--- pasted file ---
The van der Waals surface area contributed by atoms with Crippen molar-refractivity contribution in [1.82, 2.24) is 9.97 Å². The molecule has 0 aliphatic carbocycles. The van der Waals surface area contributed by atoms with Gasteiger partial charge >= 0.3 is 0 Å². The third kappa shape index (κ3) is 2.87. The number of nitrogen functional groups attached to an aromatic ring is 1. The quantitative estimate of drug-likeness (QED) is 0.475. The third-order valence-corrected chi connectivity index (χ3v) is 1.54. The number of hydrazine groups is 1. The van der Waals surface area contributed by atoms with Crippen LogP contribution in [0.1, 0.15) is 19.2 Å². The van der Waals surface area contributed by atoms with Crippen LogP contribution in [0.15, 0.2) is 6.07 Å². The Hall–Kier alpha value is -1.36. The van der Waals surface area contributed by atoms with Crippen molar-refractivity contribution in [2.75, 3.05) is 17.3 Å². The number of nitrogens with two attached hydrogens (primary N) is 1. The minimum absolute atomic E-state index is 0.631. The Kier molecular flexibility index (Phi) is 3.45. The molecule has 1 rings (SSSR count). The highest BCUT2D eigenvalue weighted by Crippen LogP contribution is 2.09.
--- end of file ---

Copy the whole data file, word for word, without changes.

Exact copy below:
The van der Waals surface area contributed by atoms with Crippen molar-refractivity contribution in [1.82, 2.24) is 9.97 Å². The molecule has 0 aliphatic carbocycles. The van der Waals surface area contributed by atoms with Gasteiger partial charge >= 0.3 is 0 Å². The third kappa shape index (κ3) is 2.87. The number of nitrogen functional groups attached to an aromatic ring is 1. The quantitative estimate of drug-likeness (QED) is 0.475. The third-order valence-corrected chi connectivity index (χ3v) is 1.54. The number of hydrazine groups is 1. The van der Waals surface area contributed by atoms with Crippen LogP contribution in [0.1, 0.15) is 19.2 Å². The van der Waals surface area contributed by atoms with Crippen LogP contribution in [0.15, 0.2) is 6.07 Å². The Hall–Kier alpha value is -1.36. The van der Waals surface area contributed by atoms with Crippen molar-refractivity contribution in [2.75, 3.05) is 17.3 Å². The number of nitrogens with two attached hydrogens (primary N) is 1. The minimum absolute atomic E-state index is 0.631. The Kier molecular flexibility index (Phi) is 3.45. The molecule has 1 rings (SSSR count). The highest BCUT2D eigenvalue weighted by Crippen LogP contribution is 2.09.